The Foolproof & Fabulous Flower Bed

Creating the perfect flower bed is actually a two-part process. There are obviously the flowers, and then there is the soil. There are recommendations for both.

Jerry Goodspeed, a horticulturist with the Utah State University Extension Office shares his tips for flowers and soil.

When it comes to flowers, pick flowers you like based on color and type. But if you’re looking for some recommendations, here are some that include traditional winners and brand new varieties.

‘Senorita Rosalita’ Cleome

‘Calliope Dark Red’ geranium

Any osteospermum

‘Superbells Lemon Slice’ calibrachoa

‘Prince’ purple fountain grass

Now that you have some ideas about what to plant, the bigger decision is how to get your soil ready.

Good soil is the key. You can improve any soil by adding organic material. I recommend at least 1″ per year worked into the soil. You can use most kinds of compost, including composted manures, leaves, garden waste, etc. You want to make sure it has been properly composted and weed free. Adding weeds to the flower bed does not make it perfect… not even close.

Add a fertilizer. You can add a slow release fertilizer that will give a little nutrient to the plants all season long. They are a little more expensive, put you only have to apply them once. You can also apply an all-purpose, but you will need to apply it a couple more times throughout the season. Or you can also use a water soluble fertilizer, like miracle grow or Rapid grow, but they are only good for about 7 to 10 days so you will need to apply them quite often.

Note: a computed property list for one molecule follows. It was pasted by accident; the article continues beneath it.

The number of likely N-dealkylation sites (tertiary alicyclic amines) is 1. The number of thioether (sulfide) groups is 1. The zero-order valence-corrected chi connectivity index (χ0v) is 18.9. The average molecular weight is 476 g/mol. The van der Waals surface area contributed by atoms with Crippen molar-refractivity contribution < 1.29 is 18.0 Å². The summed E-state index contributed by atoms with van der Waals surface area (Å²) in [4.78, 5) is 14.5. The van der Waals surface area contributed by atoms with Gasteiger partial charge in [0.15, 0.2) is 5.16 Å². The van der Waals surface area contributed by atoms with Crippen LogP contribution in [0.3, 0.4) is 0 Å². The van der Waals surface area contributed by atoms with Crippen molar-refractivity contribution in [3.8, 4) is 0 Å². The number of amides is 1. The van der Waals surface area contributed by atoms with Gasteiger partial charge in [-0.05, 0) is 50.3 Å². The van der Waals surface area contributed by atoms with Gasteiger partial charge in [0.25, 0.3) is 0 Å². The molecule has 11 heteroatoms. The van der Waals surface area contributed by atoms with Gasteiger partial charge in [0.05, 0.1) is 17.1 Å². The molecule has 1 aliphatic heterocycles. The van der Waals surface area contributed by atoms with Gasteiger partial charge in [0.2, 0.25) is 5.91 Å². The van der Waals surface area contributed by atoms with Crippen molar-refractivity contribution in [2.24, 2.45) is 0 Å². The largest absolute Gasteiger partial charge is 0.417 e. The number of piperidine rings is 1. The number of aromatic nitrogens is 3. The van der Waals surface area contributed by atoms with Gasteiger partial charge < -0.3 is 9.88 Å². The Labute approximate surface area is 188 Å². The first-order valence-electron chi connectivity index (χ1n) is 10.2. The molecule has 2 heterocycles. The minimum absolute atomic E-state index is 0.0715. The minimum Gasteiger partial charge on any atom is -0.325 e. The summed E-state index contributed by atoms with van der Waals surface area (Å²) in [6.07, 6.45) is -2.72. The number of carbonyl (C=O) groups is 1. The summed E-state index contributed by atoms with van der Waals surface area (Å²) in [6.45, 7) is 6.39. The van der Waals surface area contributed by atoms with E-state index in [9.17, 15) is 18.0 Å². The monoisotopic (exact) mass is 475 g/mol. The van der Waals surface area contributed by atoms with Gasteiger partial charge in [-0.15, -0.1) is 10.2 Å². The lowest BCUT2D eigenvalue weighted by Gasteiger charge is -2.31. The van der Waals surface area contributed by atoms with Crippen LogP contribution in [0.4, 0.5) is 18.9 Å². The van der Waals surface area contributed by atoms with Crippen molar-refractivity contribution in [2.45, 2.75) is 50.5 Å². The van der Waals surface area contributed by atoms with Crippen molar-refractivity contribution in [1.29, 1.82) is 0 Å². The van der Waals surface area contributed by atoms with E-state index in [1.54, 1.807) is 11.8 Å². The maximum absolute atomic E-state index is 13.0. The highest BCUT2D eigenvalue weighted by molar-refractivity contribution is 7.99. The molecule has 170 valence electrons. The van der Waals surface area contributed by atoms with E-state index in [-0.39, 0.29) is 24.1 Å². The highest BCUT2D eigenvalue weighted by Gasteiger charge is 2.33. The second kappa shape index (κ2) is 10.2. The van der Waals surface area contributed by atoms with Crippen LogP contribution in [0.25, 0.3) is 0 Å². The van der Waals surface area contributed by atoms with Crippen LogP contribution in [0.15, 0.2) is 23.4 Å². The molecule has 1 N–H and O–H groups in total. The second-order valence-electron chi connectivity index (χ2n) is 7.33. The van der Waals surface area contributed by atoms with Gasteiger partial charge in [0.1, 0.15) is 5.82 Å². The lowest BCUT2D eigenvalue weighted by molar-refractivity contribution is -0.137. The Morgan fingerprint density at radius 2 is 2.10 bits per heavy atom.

Work the soil deep. Most roots want to be 4 to 6 inches in the soil. Work it as deep as you can so the roots have a loose soil to grow into.

Space them properly and plant. Having said that, I like to plant my annuals closer than recommended. This helps them crowd out the weeds earlier and gives the bed that full look a lot sooner. Look on the label to see how wide they are going to get. I generally like to plant 1 to 3 plants per sq. ft.

You can contact Jerry through the Utah State Extension office.

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